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Saturday, January 9, 2010

Tips for the Garden

Epsom salts -- This is the perfect additive for tomato plants. It helps keep the plant blooming and the fruit firm. Use 1/4 cup per tomato plant per season

Pesticides: -- chemical, organic and home made Southern gardeners beware. If the system fails and farmers can't get their usual amount of pest control you might end up with an epidemic proportion of pests for a few years. Have something on hand. I don't like to use it either but it is better than starving. Check with local growers to see which pests are in your area. The local Ag department can help also. Organic and home made pesticides work wonders and are safer and cheaper. See list of home made pesticides at the end of this report.

Plastic -- A layer of plastic can extend your growing season and will make any spot under plastic a zone warmer. You need to get the good plastic. Have the local greenhouse get you a greenhouse film with UV inhibitors in it. The UV inhibitors will keep the plastic good for 4 to 5 years. If you have the lumber yard get your plastic, it will more than likely not have UV inhibitors and will last only 1 year. Pay more and get the good stuff.

Burlap -- I use burlap to cover the plants when we first bring them out of the house and to the garden. I leave it over the plants for 7 to 10 days until they are hardened off and can handle the wind and sun. Local craft stores have burlap by the yard, it is fairly inexpensive.

Alcohol Isopropyl -- Alcohol is a great pesticide and cleaner. Use for aphids, mealy bugs, scale, thrips and whitefly control. Mix ½ cup Isopropyl alcohol (70%) with 1 cup water and spray on leaves and pests. Alcohol can burn the leaves of certain plants. African Violets and apple trees are sensitive to alcohol sprays. Test a few leaves on your plant before you spray the whole plant.

Salt -- Common table salt can be used for an herbicide, to kill unwanted weeds. Mix 1/4 cup salt with a quart of boiling water and pour over weeds. Don't use this where you are going to grow plants, the salt content of the soil can get to high. Also you can pickle the weeds. Use 1/4 cup vinegar, 2 t salt and 1 quart of water. Mist onto weeds in the heat of the day.

Cardboard -- Earwigs like dark, tight places to hide in during the day. Lay some corrugated cardboard out in the garden where you have had earwig damage. The earwigs will climb into the cardboard to hide during the day. Collect the cardboard and burn it.

Wire - this can be used to make tomato cages and other supports in the garden.

Twine -- This can be used to tie up your plants, or keep the dog out. Tomato cages most tomato plants need some kind of support to keep the fruit off of the ground.

Blankets/ row cover -- In cold climates it is important to be able to cover the plants when that last late frost come by in the spring or an early frost in the fall. Plastic is a good cover as long as it doesn't touch the plants. Fabric is better. Your local nursery will have row covers and frost blankets made for the garden. The one that we sell at our nursery is called N-Sulate and it is made by DeWitt.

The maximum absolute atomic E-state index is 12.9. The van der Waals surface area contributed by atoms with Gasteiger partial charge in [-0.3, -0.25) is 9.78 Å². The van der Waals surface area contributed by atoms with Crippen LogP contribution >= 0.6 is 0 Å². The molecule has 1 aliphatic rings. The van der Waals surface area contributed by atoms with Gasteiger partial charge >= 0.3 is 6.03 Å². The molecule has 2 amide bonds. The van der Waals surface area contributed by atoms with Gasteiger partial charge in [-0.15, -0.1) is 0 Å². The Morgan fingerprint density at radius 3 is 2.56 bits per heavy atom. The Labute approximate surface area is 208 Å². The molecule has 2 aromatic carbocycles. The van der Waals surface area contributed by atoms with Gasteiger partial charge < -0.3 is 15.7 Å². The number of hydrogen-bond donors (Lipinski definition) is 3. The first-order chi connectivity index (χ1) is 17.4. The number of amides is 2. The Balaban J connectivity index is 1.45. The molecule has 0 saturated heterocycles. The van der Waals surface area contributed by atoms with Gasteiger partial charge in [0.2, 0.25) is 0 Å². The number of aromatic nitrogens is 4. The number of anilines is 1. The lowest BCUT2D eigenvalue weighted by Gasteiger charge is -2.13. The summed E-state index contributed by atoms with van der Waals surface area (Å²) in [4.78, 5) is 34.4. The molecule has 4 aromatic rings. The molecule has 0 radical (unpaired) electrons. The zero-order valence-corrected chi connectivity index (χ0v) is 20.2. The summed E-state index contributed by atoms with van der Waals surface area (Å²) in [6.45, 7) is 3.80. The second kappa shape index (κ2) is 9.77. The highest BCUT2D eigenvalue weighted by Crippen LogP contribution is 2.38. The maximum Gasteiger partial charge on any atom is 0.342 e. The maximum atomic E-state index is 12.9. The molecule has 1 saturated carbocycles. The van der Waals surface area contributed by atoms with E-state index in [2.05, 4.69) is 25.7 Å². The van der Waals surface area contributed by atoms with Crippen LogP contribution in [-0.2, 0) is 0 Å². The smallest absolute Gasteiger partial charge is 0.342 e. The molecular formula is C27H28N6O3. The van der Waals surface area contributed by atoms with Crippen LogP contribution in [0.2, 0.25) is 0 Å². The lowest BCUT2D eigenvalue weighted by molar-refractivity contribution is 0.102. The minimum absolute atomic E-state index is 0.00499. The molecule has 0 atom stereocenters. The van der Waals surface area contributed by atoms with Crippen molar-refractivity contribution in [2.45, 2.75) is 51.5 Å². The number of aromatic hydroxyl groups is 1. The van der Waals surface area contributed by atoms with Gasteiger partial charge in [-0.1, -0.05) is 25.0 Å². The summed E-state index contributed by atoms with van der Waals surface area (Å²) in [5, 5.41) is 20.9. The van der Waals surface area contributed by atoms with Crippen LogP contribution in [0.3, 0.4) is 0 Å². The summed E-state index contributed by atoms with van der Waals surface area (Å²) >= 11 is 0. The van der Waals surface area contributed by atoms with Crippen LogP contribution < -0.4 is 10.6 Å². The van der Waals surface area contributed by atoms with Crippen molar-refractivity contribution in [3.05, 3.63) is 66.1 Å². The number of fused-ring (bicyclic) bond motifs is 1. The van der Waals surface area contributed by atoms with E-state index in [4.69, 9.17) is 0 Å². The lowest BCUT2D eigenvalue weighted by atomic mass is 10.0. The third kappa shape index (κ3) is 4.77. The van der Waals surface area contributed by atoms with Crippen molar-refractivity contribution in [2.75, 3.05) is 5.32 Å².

Shade cloth -- This can be used to keep the bugs off of your plants in the summer. Get the type with the least amount of shade. They come in 25%, 33% or 50% shade. The higher the % the more shade it makes. Local nurseries can get shade cloth for you.

Tires -- I use old tires hold heat in around the plants in the spring. It also stops some of the wind and you can put a board over the top of them at night if it is still freezing.

Rain barrel -- If the only water you get for the garden is from rain you will want a barrel at each corner of the house.

Wood -- Use this to make temporary covers for the plants at night. Also can be used to create shade for the plants when they are first set out. nails For building supports and to feed iron deficient plants.

Ammonia -- used for pest control.

Newspapers -- Newspapers are great for mulch in the garden and for making paper pots for your squash transplants.

Mouse traps -- To keep down rodent populations and to keep the cat from digging in the garden. Set traps out where you don't want the cat or dog.

Here are some home made recipes that use house hold items to control the garden pests, and some other great garden tips.

Bees or Wasps in the House -- Spray the insect with hair spray. The spray will stiffen their wings and they will plummet to their death.

Black Flies or Gnats -- Water soil with a mix of 1 teaspoon of ammonia and 1 quart of water. Do this every 3 days for 3 weeks.

Alcohol Sprays -- Use for aphids, mealy bugs, scale, thrips and whitefly control. Mix ½ cup Isopropyl alcohol (70%) with 1 cup water and spray on leaves and pests. Alcohol can burn the leaves of certain plants. African Violets and Apple trees are sensitive to alcohol sprays. Test a few leaves on your plant before you spray the whole plant.

Caterpillar Deterrent Citrus Spray -- Caterpillars don't like the taste of citrus, it's bitter chemicals run the caterpillars off. To make a citrus spray, grind up the rinds and seeds of any citrus fruit. Soak overnight in 2 cups of water. Strain out the pulp; add 2 t liquid soap to mix. Spray on plants.

Garlic Oil Spray -- Use for control over aphids, cabbage loopers, earwigs, June bugs, leafhoppers, squash bugs, and whiteflies. Mince 1 bulb garlic , soak in 2 t mineral oil for 24 hours, mix 1 pint of water with 1 T liquid soap , add garlic mix to water and soap , Mix thoroughly . Strain out garlic and place into a jar for storage . Use 1 to 2 T garlic oil mix to 2 cups water. Spray plants covering all leaf surfaces.

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